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Robots (March 8/05)

Robots marks the weakest computer animated film to come along since the birth of the format ten years ago, and though it's sure amazing to look at, the movie just isn't able to hold the viewer's interest throughout. This is primarily due to the film's lack of a cohesive storyline and emphasis on extremely kid-centric jokes, the majority of which seem to involve wildly over-the-top physical hijinks. Unlike its forebearers, Robots doesn't seem to have any interest in courting a more adult audience - despite a cornucopia of familiar voices in various roles.

The incredibly thin storyline revolves around a robot named Rodney Copperbottom (voiced by Ewan McGregor), who leaves home and heads to the big city with dreams of making it as an inventor. Rodney's hopes are dashed almost immediately, forcing him to bunk with a wacky robot named Fender (Robin Williams). The two embark on a mission to dethrone the dastardly Phineas T. Ratchet (Greg Kinnear), whose company is threatening to turn poverty-stricken robots into scrap.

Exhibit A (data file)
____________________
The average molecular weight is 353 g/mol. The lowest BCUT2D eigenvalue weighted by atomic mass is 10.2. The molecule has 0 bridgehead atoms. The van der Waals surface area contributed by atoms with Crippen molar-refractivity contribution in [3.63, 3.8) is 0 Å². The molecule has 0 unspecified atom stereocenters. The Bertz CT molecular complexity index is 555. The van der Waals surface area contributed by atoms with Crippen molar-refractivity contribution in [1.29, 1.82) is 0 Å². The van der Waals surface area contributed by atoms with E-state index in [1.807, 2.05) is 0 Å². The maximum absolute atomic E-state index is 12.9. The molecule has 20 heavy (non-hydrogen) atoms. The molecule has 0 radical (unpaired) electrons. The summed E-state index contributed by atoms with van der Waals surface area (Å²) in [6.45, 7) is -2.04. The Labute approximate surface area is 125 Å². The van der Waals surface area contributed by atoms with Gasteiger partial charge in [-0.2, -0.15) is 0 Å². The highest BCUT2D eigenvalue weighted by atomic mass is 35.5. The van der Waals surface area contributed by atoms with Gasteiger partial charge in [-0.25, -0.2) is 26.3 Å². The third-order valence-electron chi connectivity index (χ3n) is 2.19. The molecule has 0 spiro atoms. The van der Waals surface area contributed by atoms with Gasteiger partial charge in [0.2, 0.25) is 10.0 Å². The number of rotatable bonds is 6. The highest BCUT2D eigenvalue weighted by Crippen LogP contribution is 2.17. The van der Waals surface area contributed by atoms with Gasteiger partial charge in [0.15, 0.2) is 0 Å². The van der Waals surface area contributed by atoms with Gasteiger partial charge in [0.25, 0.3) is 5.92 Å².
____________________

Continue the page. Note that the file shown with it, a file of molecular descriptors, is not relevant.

Robots has been directed by Chris Wedge and Carlos Saldanha, the same men who helmed the superior Ice Age - though there's absolutely no denying that Robots far exceeds that movie in terms of its look. From small little details like the knobs on a character's body to the grandeur of Robot City, the film's visual splendor is easily the most effective (not to mention impressive) aspect of Robots.

Screenwriters Lowell Ganz and Babaloo Mandel - despite an impressive resume that includes City Slickers and Parenthood - generally eschew character development and plot in favor of a decidedly more family-friendly vibe. As a result, the movie is packed with silly, juvenile bits of humor (ie fart jokes) and references aimed strictly at the kids (there is, I kid you not, a Britney Spears bit midway through the film). And then there's Robin Williams, who gives an expectedly hyperactive performance which isn't necessarily bad - though it does become a little tedious as the movie progresses.

While the film features a wide variety of celebrities lending their voices (including Halle Berry, Drew Carey, and Mel Brooks), Stanley Tucci - playing Rodney's well-meaning father - delivers an amazing performance that's unexpectedly complex; were this a live action film, there's no doubt that Tucci would be a serious contender for next year's Oscars (he's that good).

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